It took my breath away, as does ALS.
I am heartbroken as I felt like all of my advocacy work was for nothing. I'm not sure why thousands of Canadians dying by slowly becoming paralyzed bit by bit, becoming "locked in" as you see in horror movies is not shocking or dramatic enough to become actionable by our first world government. Of course if there was a plane crash or terror attack, unlimited funds would be available to address Canadians dying. I feel #forgottenbutnotyetgone
I am aware, and do appreciate that our government has invested a large amount to Neuroscience. But there is no guarantee that 1 dollar of that will go towards ALS research. Of course any brain discovery may help lead to new revelations about the cause and/or treatment of ALS, but that is simply not good enough. Without targeted ALS Research, Canadians will continue dying in a terrifying manner every day, including myself.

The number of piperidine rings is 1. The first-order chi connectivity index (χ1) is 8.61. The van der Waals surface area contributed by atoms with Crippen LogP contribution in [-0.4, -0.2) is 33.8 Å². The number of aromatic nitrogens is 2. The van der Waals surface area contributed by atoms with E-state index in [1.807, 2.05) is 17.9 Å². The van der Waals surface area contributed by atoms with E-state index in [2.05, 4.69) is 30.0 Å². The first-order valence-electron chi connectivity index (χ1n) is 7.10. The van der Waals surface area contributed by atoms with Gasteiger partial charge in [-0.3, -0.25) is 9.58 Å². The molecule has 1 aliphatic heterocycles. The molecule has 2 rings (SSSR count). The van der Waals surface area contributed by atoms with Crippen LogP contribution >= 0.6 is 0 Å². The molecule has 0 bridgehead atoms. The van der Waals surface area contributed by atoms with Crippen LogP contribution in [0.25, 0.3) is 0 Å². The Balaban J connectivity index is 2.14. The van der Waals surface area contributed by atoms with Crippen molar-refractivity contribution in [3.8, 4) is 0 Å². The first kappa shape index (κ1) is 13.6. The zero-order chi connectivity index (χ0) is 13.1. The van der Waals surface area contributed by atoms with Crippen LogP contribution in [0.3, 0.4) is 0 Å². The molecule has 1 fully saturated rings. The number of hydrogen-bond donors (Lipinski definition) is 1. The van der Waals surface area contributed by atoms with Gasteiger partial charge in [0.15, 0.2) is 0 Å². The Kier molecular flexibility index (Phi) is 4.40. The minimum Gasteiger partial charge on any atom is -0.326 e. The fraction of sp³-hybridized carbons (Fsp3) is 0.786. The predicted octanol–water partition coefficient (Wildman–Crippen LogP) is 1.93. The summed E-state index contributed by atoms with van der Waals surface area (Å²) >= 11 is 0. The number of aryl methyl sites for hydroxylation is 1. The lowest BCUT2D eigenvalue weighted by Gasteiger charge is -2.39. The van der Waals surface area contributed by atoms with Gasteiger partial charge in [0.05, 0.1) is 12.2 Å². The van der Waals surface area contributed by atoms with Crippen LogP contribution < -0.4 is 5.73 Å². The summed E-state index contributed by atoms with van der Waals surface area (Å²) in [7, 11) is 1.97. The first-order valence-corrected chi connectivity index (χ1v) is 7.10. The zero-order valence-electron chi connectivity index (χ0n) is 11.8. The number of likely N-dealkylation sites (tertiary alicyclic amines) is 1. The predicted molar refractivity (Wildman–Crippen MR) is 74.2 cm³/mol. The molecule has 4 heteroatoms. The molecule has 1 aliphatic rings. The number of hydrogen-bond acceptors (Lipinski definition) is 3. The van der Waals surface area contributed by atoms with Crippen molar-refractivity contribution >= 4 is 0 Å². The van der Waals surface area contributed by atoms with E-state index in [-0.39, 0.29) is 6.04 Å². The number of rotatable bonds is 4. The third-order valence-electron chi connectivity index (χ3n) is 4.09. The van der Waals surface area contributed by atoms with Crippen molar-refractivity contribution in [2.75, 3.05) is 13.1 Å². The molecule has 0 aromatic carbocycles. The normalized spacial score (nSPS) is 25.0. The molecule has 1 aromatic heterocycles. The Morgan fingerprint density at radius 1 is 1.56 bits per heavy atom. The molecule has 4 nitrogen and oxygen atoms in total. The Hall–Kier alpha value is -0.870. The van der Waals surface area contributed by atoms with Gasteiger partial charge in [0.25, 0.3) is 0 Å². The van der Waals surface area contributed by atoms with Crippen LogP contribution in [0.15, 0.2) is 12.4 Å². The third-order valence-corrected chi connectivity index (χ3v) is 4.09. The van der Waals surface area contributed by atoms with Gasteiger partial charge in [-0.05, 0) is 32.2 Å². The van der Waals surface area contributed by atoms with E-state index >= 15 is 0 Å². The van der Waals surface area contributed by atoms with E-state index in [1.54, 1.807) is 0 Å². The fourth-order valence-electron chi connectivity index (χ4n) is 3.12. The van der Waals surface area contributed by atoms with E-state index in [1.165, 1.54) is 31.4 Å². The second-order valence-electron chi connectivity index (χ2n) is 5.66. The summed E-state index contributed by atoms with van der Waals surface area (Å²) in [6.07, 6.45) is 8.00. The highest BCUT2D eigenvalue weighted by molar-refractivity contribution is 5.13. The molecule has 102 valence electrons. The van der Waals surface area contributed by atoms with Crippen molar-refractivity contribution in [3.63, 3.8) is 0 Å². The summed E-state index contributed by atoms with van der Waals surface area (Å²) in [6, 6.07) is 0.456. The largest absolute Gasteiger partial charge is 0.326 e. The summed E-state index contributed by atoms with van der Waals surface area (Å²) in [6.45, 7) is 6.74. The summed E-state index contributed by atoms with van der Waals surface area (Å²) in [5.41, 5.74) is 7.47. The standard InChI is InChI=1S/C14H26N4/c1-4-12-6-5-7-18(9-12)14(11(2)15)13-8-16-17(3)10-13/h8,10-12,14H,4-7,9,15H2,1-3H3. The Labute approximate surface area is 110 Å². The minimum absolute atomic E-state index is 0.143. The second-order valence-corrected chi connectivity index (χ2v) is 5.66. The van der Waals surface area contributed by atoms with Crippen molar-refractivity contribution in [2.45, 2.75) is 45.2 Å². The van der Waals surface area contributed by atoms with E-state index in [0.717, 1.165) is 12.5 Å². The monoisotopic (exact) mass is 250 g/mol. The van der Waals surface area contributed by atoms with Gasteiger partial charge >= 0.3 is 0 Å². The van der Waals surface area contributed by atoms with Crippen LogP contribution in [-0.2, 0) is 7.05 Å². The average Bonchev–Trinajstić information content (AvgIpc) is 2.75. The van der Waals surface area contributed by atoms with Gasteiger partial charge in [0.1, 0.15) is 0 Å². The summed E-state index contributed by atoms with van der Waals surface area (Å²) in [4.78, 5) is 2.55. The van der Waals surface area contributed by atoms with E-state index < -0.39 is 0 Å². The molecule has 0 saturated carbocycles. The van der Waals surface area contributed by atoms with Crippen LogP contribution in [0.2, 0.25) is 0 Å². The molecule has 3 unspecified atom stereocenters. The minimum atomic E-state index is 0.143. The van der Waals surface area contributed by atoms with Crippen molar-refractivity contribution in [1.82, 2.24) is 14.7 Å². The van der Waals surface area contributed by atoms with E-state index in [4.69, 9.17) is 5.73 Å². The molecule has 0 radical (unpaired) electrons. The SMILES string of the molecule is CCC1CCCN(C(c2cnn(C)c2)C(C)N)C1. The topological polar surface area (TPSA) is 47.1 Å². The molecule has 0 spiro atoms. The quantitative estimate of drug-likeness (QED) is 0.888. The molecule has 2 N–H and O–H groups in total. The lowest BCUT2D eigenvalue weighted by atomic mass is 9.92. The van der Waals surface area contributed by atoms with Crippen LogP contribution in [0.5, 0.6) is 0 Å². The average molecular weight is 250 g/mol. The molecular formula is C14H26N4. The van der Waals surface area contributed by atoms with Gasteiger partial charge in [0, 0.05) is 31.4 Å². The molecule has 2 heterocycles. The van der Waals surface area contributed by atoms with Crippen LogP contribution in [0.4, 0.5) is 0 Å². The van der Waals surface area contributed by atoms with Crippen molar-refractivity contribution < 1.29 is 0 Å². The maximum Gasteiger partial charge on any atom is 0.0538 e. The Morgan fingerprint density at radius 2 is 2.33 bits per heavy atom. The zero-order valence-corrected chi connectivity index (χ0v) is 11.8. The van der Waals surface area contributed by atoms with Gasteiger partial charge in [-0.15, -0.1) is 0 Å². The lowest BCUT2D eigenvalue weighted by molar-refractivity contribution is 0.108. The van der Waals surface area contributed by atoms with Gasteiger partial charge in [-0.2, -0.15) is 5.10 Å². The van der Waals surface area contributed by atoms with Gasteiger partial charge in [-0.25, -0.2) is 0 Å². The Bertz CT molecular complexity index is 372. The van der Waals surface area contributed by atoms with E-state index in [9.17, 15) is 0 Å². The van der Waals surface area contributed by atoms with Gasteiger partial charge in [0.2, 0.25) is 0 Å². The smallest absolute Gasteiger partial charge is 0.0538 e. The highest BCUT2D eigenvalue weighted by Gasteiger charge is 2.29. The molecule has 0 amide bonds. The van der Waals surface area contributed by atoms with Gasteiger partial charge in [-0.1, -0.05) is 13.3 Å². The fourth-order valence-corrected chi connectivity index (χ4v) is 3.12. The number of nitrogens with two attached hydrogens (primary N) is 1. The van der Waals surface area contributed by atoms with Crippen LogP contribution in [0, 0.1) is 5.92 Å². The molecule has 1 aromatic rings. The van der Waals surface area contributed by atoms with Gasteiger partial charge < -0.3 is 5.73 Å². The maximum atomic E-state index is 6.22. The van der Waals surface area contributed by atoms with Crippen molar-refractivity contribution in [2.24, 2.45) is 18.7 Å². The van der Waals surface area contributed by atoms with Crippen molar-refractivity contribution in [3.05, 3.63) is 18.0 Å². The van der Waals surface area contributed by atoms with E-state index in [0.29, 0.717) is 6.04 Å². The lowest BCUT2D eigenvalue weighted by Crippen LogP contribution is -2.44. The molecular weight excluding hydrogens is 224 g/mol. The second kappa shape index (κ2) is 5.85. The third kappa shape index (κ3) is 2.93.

I'm not quite sure what else I can do in order to advocate to our government, but thanks to the incredible support I have received since posting my frustration on Facebook, I promise I will keep fighting as best I can. Unfortunately that means continuing to ask friends, family and communities to persevere with fundraising on a grassroots level, even though you have all given so much already.
Everyone that takes the time to advocate and donate to ALS today is starting something big for tomorrow.
The Canadian government clearly wants to sit back and take their time, slowly going through the protocols of day-to-day politics, but ALS is urgent. ALS is “now or never”. Unfortunately, like with all diseases, there is a discovery stage. Time is needed to realize that it exists, time is needed to find out what it does, and time is needed to find out what needs to be done.